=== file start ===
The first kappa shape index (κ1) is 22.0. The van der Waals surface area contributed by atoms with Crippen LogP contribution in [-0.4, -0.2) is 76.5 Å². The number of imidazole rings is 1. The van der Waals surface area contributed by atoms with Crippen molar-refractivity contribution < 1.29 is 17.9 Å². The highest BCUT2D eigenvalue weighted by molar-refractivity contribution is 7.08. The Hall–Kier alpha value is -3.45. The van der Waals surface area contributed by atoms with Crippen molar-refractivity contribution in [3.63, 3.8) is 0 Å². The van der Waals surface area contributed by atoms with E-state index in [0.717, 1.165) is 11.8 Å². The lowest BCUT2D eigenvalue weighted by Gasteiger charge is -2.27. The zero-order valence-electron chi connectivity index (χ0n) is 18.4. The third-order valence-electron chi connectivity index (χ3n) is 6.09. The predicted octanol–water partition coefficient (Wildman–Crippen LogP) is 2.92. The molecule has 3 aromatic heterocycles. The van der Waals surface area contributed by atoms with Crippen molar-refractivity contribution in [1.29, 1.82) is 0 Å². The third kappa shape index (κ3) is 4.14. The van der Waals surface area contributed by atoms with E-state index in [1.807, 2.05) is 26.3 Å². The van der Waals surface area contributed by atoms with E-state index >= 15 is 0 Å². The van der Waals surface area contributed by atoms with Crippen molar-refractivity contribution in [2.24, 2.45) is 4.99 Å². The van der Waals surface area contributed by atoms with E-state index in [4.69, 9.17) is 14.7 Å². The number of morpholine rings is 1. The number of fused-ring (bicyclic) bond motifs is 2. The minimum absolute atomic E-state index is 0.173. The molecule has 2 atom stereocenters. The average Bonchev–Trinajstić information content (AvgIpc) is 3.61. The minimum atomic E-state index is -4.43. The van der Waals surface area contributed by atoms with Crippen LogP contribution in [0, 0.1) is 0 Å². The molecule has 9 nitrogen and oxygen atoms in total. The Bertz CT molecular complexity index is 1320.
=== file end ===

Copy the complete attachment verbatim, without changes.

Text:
The first kappa shape index (κ1) is 22.0. The van der Waals surface area contributed by atoms with Crippen LogP contribution in [-0.4, -0.2) is 76.5 Å². The number of imidazole rings is 1. The van der Waals surface area contributed by atoms with Crippen molar-refractivity contribution < 1.29 is 17.9 Å². The highest BCUT2D eigenvalue weighted by molar-refractivity contribution is 7.08. The Hall–Kier alpha value is -3.45. The van der Waals surface area contributed by atoms with Crippen molar-refractivity contribution in [3.63, 3.8) is 0 Å². The van der Waals surface area contributed by atoms with E-state index in [0.717, 1.165) is 11.8 Å². The lowest BCUT2D eigenvalue weighted by Gasteiger charge is -2.27. The zero-order valence-electron chi connectivity index (χ0n) is 18.4. The third-order valence-electron chi connectivity index (χ3n) is 6.09. The predicted octanol–water partition coefficient (Wildman–Crippen LogP) is 2.92. The molecule has 3 aromatic heterocycles. The van der Waals surface area contributed by atoms with Crippen molar-refractivity contribution in [1.29, 1.82) is 0 Å². The third kappa shape index (κ3) is 4.14. The van der Waals surface area contributed by atoms with E-state index in [1.807, 2.05) is 26.3 Å². The van der Waals surface area contributed by atoms with E-state index >= 15 is 0 Å². The van der Waals surface area contributed by atoms with Crippen molar-refractivity contribution in [2.24, 2.45) is 4.99 Å². The van der Waals surface area contributed by atoms with E-state index in [4.69, 9.17) is 14.7 Å². The number of morpholine rings is 1. The number of fused-ring (bicyclic) bond motifs is 2. The minimum absolute atomic E-state index is 0.173. The molecule has 2 atom stereocenters. The average Bonchev–Trinajstić information content (AvgIpc) is 3.61. The minimum atomic E-state index is -4.43. The van der Waals surface area contributed by atoms with Crippen LogP contribution in [0, 0.1) is 0 Å². The molecule has 9 nitrogen and oxygen atoms in total. The Bertz CT molecular complexity index is 1320.